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                                • #17
                                  I think that the episodes that were about Lorne (Life of a Party & the one in Las Vegas) showed pretty much that Lorne is using is happy face a lot while he is not that happy. I've the feling that Lorne was already darker in the first episodes of season 5, he just acted like he was happy.

                                  He sold his soul to the devil, and not tosave his son, best friend, knowledge or because he thought it was the right thing. But he did it for the showbizz, to meet famous people, not really a good reason to sell your soul. And Lorne is not stupid, the man knows a lot about the universe, good & evil etc. It must have hounted him.

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                                  • #18
                                    Yes. Lorne was a very different demon after the death of Fred, the person in the world I think he was closest too was fred because of her innocence and charm. I think their shared persecution in Pylea also adds to that relationship. They both lived their and suffered persecution at the hands of the Deathwok clan.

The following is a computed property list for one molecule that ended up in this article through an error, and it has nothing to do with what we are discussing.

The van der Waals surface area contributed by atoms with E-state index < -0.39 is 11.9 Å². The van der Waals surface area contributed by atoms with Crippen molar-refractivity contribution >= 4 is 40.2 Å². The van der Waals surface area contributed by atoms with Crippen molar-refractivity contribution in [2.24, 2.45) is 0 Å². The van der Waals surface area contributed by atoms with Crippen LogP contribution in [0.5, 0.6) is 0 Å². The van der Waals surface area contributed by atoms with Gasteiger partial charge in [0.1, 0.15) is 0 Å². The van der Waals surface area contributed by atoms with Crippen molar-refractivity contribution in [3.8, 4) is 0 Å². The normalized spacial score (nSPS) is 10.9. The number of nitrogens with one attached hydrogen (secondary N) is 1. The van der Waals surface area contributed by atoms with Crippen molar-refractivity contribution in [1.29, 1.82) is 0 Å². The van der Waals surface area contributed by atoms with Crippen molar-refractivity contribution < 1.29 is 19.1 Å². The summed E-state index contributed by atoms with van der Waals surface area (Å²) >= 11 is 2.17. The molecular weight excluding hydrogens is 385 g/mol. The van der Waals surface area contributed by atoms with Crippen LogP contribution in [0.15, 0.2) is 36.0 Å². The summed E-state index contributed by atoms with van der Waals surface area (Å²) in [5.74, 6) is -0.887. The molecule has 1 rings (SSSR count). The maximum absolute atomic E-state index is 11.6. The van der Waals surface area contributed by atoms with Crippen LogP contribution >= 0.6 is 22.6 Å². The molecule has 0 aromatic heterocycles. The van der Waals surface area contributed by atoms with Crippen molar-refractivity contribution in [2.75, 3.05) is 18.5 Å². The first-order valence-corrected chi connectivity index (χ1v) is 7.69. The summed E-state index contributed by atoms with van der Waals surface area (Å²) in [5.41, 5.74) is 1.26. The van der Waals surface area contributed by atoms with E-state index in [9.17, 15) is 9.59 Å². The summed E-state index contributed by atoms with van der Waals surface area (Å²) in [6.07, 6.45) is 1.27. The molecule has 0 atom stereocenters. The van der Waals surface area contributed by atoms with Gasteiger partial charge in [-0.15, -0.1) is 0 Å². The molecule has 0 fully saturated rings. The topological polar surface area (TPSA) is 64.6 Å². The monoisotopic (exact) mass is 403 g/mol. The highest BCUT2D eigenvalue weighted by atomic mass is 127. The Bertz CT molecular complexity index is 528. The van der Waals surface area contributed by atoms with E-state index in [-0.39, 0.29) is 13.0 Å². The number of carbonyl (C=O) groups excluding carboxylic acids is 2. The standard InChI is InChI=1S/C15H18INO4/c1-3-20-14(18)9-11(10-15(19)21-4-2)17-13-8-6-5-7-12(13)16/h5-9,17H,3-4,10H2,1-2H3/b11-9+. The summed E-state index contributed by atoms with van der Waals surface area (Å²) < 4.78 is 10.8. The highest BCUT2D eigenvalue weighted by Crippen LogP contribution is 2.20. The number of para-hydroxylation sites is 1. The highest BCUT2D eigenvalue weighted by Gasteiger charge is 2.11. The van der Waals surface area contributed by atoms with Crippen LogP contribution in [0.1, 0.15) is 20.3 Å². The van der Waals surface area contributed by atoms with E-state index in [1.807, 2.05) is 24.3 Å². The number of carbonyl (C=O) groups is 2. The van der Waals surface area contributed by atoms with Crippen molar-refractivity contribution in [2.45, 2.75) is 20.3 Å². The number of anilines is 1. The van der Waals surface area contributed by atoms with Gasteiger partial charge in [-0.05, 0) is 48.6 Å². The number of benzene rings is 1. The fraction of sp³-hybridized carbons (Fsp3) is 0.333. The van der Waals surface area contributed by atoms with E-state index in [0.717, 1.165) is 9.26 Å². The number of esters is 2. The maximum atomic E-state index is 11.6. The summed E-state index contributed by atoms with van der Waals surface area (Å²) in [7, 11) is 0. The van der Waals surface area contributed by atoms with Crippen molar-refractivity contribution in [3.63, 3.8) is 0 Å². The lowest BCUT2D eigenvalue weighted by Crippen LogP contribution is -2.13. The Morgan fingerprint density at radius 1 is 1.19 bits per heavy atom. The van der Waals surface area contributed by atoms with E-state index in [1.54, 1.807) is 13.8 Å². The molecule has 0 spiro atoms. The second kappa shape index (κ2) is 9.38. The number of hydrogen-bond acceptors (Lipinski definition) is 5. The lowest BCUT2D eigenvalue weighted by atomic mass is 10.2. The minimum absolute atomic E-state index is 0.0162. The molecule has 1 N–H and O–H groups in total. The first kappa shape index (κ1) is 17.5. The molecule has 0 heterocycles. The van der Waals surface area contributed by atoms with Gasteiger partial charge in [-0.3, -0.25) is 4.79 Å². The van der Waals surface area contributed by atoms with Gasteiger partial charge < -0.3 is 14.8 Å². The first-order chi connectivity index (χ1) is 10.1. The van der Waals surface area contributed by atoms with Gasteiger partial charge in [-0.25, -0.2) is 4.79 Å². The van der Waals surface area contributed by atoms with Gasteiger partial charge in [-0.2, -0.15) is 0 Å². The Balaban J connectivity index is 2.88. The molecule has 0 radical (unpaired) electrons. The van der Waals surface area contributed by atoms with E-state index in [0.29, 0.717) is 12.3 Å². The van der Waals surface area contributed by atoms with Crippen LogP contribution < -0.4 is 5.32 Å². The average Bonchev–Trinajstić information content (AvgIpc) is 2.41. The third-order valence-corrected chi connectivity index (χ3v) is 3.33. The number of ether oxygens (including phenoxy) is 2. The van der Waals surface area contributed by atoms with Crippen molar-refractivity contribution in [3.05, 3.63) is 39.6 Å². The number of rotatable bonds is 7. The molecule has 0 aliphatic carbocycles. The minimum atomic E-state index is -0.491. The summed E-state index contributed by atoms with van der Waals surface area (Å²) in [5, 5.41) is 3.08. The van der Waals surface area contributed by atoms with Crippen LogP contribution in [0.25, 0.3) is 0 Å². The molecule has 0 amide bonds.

This is perhaps the one decision of Joss Whedons that I cannot live with .

                                    Also, does any one know whether it was added to the script to allow Andy Hallett to leave or was it always there?
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                                    • #19
                                      I only know that Alexis Denisof asked Joss to kill Wesley off after they found out that Ats wouldn't live on after season 5. I'm not sure about AH, but if his health was bad at the time, I can see why they would've done it.

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                                      • #20
                                        I don't know just how bad his health was but Angel finished in 04? and AH RIP died in March 09 after a 5 year battle with heart disease. Which brought on congestive heart failure primarily the result of the spreading of a dental infection that caused a hospitalisation.

                                        I meant it was just an initial reaction/thought about that episode which ruined the whole episode for me which could have been an amazing finale